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I have a mySQL database and a table where new records for a project are created. Each project created has a "project name" and an event created date (of type DATETIME).

There can be two projects created with the same name, but if they get created by the same user in quick succession, it is safe to assume it was a mistake on the user's part (clicking twice, refreshing the browser when event variables are passed, etc.).

How do I write a SQL statement to check if a record with the same name already exists, it was added in the last 10 seconds? So far I have the following, although I don't know how to check for the last 10 seconds.

select * from projects where user = 'johnsmith' AND projectname = 'test' AND active='y' AND DATE(projectcreatedon) = CURRENT_DATE AND DATEPART() < ....?
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i think the right way is to do the insertion in a transaction with check if the name already exist, so you avoid your problem –  Haim Evgi Jun 19 '11 at 5:42
    
Just to be clear, having a project added with the same name is OK, just not if it was in the last 10 seconds or so. If the user really did mean to add the project with the same name, I will ask them to just wait for a few more seconds. –  zee Jun 19 '11 at 5:45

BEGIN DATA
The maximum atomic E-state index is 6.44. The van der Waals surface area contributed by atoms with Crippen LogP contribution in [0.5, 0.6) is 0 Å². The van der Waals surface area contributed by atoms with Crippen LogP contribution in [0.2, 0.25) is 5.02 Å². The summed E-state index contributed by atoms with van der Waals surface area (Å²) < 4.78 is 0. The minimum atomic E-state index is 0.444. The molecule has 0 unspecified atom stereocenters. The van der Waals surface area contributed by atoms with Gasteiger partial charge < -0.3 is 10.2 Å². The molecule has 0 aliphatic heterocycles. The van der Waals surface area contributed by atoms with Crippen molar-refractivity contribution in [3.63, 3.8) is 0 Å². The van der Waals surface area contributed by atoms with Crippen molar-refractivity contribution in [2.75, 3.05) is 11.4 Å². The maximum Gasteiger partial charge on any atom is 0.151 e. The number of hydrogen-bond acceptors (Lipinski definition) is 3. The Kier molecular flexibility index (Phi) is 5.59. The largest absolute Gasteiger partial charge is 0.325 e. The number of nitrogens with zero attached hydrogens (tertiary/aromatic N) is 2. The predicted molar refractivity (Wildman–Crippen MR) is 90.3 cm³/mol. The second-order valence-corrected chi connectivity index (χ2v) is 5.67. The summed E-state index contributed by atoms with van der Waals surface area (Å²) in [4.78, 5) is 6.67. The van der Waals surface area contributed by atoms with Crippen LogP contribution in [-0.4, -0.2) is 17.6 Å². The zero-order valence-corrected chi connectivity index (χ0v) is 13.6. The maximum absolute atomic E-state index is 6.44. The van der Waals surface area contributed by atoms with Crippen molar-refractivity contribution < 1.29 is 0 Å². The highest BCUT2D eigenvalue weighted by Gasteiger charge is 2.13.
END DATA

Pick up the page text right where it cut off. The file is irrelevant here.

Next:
3 Answers 3

replace AND DATE(projectcreatedon) = CURRENT_DATE AND DATEPART() < ....? with:

AND projectcreatedon > (now() - INTERVAL 10 SECOND)
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I would suggest not to keep such checks in MySQL because that might not be the perfect way of knowing mistakes because the user might well click the submit or refresh the page after 10 seconds. Instead, put checks in the front-end code to disable clicking the submit button twice or redirect the user to a page where no variables are passed.

But if that isn't what you would like to do, then this might be your query:

SELECT *
FROM `projects`
WHERE `user` = 'johnsmith'
AND `projectname` = 'test' 
AND `active`='y' 
AND TIMESTAMPDIFF(SECOND, projectcreatedon, now()) > 10;
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You're trying to fix the problem in the wrong way. Why not eliminate the problem at the source? Make it impossible for the user to create these two projects successively.

If your app makes it possible for a user to submit a form multiple times via refresh, consider using a redirect after the GET/POST variables have been processed.

Furthermore, use simple client-side tricks to disable the submit button after it has been clicked once. You can accomplish this with a very small amount of jQuery

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